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Preparing To Publish  

Last Updated: Nov 28, 2016 URL: http://med.cornell.libguides.com/preparingtopublish Print Guide RSS Updates

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Resources

  • JANE (Journal/Author Name Estimator) - Free

Simply paste the written abstract from your paper into the search box or do a keyword search, and JANE will provide a list of suggested journals.

  • PubsHub - Access provided by WCMC

A variety of information for clinicians and scientists who are trying to determine where to publish or present their research. Covering over 3,400 biomedical publications, the PubsHub database contains details on journal impact factors, acceptance rates, publication turnaround times, MEDLINE indexing, and more. For researchers interested in presenting works at conferences, PubsHub provides details such as number of attendees, upcoming dates and locations, and whether abstracts are published, for more than 2,000 conferences.

A resource for journal evaluation, using citation data drawn from over 8,400 scholarly and technical journals worldwide. Coverage is both multidisciplinary and international, and incorporates journals from over 3,000 publishers in 60 nations. Contains citation data on journals, and includes virtually all specialties in the areas of science, technology, and the social sciences. JCR Web shows the relationship between citing and cited journals. Search by journal title or broad discipline.

Bibliographic and access information about serials published throughout the world, covering all subjects. Entries provide pricing, subscription and distribution details as well as publisher and editor contacts. Direct links to URLs and e-mail addresses given when available, along with reviews excerpted from Magazines for Libraries and Library Journal.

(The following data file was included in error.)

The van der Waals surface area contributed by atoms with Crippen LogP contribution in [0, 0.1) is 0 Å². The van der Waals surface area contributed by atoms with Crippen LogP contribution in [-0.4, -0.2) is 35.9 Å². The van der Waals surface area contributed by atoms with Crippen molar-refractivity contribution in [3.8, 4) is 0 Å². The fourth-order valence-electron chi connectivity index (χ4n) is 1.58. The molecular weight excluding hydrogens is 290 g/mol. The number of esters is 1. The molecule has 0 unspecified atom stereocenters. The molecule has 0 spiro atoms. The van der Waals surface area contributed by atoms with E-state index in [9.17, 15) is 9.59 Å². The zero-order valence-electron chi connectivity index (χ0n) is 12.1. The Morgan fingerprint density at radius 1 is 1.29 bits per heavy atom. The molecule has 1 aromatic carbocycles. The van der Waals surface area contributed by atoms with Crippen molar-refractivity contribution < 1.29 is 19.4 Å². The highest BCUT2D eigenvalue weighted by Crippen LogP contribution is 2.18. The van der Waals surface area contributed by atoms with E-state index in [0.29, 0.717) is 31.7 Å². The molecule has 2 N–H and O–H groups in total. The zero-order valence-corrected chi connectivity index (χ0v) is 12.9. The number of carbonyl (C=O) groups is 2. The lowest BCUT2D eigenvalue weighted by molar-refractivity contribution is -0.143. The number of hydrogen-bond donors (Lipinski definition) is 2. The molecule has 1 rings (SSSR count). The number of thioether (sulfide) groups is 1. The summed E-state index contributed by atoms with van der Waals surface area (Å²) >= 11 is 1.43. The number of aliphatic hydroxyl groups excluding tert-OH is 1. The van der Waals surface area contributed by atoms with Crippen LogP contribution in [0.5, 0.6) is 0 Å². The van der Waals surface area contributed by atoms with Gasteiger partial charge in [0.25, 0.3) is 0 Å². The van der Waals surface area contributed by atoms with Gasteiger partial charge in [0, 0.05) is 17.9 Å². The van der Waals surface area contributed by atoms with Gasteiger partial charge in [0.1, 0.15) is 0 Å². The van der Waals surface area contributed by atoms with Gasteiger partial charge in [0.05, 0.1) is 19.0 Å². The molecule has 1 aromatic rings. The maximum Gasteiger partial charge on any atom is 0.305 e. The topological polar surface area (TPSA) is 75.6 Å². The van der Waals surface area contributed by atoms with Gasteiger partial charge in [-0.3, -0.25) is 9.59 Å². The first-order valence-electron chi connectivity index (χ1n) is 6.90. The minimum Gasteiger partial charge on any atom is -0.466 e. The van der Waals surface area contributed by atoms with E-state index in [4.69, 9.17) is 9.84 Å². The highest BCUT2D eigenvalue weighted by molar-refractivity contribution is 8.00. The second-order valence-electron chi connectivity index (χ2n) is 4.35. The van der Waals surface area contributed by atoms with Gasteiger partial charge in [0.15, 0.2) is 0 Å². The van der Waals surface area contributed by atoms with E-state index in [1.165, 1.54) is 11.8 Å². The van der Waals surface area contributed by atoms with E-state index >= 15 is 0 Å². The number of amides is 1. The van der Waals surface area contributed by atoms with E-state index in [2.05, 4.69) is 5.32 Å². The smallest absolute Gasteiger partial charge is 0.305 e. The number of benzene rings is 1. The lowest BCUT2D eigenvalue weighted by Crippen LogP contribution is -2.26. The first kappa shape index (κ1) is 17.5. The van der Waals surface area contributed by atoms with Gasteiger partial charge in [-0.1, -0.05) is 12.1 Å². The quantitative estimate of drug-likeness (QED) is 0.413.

• Scopus - Access provided by WCMC

By clicking on the “Compare Journals” link above the search box on the main search page, you can compare journals by: SJR (SCImago Journal Rank - weighted by the prestige of a journal), IPP (Impact per Publication - ratio of citations per article published in a journal), SNIP (Source Normalized Impact per Paper - measures a source’s contextual citation impact), Citations, Documents, % of Not Cited, and % of Reviews.

 

Deciding Where to Publish

Before you can publish something, it’s imperative you find the right journal in which to do so. Because, ethically, you can only submit an article to one journal at a given time, it is important to choose the best one. Here are a few steps to help you vet the many options, ideally coming up with a list of 3 target journals.

  • Search to see where similar papers have been published.

One way to do this is to check the list of references you’ve cited in your own article. There will most likely be several articles published in the same journals, providing a good place to start investigating.

  • Do you read it/trust it? Do your colleagues?

You want your article to have the make the most impact possible, so the more widely read/known the journal, the better. If you or your colleagues have never heard of a journal, there’s a chance it might be producing less-than-quality content. 

  • Who is the publisher/sponsor? Is it a society journal?